Developing and nurturing the transversal skills of disadvantaged young people through non-formal learning in unconventional spaces
CREUS was a programme, funded within the European Union Erasmus + programme, KA2 Cooperation for Innovation and the Exchange of Good Practices, looking into innovative ways for disadvantaged and NEET young people (aged 16-24) to develop transferable, and transversal, competences through engagement with non-formal, cultural and artistic learning.
Guided by one driving question, ‘In which ways can peer mentoring using creative practices in unconventional places be said to contribute to the social inclusion of vulnerable young people?’, partners undertook a programme of action research to explore ways in which they might create a methodology based upon four pillar or leading principles:
§ the use of the arts, culture and creative practice to engage with excluded young people through nonformal practice
§ the notion of ‘space’ as a learning environment, and how ‘unconventional’ spaces offer innovative and novel places for non-formal creative learning;
§ the specific contribution of peer mentors in non-formal creative learning § the transversal competences of the European Reference Framework for Lifelong Learning (ERF).
From the on-the-ground experience of developing a peer mentoring programme within less conventional spaces and places which resulted, a curriculum and a shared approach to learning began to emerge. The diverse needs of the different partner countries, and the different stages at which non-formal learning through reative approaches has been developed in each country, meant the programme was not without its challenges. But this is a common theme within many EU projects, and the sharing of experience this provokes can be also be a rich and important source of intercultural and trans-national learning. The time constraints of any project like this, were also an issue when many of the young people the partners were working with required time to learn to trust and begin to gain confidence in their own ability to be creative themselves and encourage it in others.
What emerged clearly from partners’ responses to the questions asked within the evaluation process, was that everyone involved had found the key to success lay at the intersection between peer-mentoring, informal learning and the use of unconventional spaces. Equally important was to have a diverse group of mentors, for the mentor/mentee relationship to have the potential to be bi-directional, and to have the real possibility for social impact as well as cultural and artistic expression within the projects undertaken.
What is also clear is that partners feel the approach CREUS has developed is now clear and strong. The transnational mentor/mentee aspect of the programme has led to a climate of trust and intercultural dialogue which can now be built on and the learning which has emerged can be now be used as a springboard for exploring ways in which many other topics, such as citizenship, could be addressed.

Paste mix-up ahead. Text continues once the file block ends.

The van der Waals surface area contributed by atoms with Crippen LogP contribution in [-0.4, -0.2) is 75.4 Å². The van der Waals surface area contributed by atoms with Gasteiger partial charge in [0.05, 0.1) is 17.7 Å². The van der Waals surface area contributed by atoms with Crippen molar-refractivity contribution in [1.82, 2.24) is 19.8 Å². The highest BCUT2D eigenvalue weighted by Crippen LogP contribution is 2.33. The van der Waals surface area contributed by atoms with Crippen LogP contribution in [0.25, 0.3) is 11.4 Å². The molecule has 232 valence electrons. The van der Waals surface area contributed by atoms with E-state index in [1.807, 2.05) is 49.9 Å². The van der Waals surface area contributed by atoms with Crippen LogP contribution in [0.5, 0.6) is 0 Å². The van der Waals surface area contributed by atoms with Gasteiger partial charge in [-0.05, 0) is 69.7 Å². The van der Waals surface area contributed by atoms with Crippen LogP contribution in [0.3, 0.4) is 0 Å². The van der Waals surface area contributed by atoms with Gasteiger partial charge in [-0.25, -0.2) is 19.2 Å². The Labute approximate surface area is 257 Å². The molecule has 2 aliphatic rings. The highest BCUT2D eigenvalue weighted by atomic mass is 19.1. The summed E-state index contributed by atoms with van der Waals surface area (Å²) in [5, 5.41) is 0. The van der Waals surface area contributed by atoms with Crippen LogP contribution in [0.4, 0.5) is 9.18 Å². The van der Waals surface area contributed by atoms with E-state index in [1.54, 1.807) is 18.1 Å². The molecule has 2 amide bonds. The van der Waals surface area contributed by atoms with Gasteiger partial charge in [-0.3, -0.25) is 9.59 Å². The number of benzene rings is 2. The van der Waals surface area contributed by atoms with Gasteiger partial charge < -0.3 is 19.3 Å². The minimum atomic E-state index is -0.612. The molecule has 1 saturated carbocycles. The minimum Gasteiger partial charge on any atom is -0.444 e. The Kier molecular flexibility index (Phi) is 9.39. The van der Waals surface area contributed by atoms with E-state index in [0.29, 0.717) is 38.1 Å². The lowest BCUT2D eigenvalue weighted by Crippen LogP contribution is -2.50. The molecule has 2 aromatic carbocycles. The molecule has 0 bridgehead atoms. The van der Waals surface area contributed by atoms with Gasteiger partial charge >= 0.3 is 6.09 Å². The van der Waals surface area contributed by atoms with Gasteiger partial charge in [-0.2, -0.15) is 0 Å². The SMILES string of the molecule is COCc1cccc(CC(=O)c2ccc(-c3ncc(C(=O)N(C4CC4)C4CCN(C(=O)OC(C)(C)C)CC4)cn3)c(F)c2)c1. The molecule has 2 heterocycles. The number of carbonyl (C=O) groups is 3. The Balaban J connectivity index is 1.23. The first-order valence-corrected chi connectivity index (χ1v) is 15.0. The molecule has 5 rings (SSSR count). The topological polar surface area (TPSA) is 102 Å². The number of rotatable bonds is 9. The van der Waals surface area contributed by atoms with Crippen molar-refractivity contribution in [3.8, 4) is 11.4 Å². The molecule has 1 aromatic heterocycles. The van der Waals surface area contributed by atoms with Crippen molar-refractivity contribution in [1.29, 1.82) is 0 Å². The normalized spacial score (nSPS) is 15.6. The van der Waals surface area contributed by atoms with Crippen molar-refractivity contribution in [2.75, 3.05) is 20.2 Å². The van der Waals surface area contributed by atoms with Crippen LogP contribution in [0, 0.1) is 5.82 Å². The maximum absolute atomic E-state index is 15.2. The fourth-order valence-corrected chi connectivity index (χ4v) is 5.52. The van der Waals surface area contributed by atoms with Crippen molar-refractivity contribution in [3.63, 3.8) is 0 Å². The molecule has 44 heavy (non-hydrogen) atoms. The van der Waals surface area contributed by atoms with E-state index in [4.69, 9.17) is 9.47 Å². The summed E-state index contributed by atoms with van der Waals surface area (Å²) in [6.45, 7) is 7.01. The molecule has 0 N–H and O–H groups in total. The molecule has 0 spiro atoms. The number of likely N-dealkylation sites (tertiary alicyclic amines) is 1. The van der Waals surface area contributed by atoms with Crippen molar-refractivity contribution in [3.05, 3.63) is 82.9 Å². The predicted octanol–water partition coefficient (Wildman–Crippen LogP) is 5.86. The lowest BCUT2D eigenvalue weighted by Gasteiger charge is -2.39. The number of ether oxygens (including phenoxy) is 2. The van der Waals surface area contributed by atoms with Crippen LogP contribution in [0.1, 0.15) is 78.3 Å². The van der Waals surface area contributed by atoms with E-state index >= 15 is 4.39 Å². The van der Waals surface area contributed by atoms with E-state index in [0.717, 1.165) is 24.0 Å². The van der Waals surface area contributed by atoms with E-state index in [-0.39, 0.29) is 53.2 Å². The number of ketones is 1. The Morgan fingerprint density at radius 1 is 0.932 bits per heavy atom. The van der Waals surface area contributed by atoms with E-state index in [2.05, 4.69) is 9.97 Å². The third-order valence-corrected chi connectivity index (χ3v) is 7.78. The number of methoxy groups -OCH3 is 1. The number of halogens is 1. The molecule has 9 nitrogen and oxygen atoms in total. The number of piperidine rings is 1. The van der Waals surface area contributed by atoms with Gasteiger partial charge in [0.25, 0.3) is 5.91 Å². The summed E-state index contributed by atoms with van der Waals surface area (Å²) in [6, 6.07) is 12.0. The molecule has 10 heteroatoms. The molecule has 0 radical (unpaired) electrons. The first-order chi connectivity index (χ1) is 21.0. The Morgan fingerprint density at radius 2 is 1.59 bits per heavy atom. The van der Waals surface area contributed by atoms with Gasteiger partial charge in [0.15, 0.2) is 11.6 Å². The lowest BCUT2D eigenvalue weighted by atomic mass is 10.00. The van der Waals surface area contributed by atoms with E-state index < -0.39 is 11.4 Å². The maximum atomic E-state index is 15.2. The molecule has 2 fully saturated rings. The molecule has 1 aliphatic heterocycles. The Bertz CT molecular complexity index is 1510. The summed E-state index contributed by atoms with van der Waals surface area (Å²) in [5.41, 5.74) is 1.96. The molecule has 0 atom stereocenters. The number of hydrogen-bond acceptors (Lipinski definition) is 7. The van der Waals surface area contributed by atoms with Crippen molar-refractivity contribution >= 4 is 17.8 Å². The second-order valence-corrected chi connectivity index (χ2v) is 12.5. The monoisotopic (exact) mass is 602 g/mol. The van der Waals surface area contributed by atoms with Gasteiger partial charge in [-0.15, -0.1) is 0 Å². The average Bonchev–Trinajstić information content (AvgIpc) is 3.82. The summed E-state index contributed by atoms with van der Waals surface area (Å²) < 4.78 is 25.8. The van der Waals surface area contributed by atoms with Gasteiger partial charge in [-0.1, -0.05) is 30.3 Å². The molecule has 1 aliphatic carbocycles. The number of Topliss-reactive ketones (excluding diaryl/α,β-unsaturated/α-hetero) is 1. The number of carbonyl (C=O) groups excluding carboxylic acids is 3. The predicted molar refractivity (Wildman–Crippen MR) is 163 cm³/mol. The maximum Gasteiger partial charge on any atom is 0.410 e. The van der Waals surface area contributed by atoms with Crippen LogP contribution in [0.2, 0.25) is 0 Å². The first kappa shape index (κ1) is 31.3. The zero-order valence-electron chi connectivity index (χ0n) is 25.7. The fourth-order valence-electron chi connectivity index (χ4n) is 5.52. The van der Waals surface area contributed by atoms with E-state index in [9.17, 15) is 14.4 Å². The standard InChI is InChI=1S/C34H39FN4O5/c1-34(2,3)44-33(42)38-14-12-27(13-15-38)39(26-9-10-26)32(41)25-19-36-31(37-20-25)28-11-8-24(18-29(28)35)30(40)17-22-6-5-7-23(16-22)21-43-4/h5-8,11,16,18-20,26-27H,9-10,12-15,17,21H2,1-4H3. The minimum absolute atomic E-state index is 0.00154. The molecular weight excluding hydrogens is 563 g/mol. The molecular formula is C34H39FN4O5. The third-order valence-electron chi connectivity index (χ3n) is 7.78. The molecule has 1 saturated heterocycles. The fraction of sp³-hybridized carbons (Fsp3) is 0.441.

Two or three possible ways forward for the partnership therefore suggest themselves at this stage:
§ To explore ways in which this combination of peer-mentorship with experiential and practice-based approaches to learning within unconventional spaces can begin to provide a model for non-formal learning across a number of sectors and different themes.
§ To share this model, and the practice-based curriculum which has been developed, within a wider national and international context. Especially in the context of all those working with more vulnerable and disadvantaged young people.
§ To investigate ways in which this approach might be validated, and accredited, through programmes that use less formal methods to map the skills and competences acquired through creative and nonformal learning.
Especially those like the CLOCK programme1, which are able to identify and recognise ways in which the transversal competences of the European Reference Framework for Lifelong Learning (ERF) can be represented. And the learning supported through reflective practice and peer mentoring.
At the final Steering Group meeting partners discussed a potential successor project, which would further develop the empowerment of young people through engaging them in actively co-creating more innovative content (Apps, games, Vlogs etc). It was proposed the at further follow up activity could involve intergenerational learning and further development of accreditation of non-formal learning.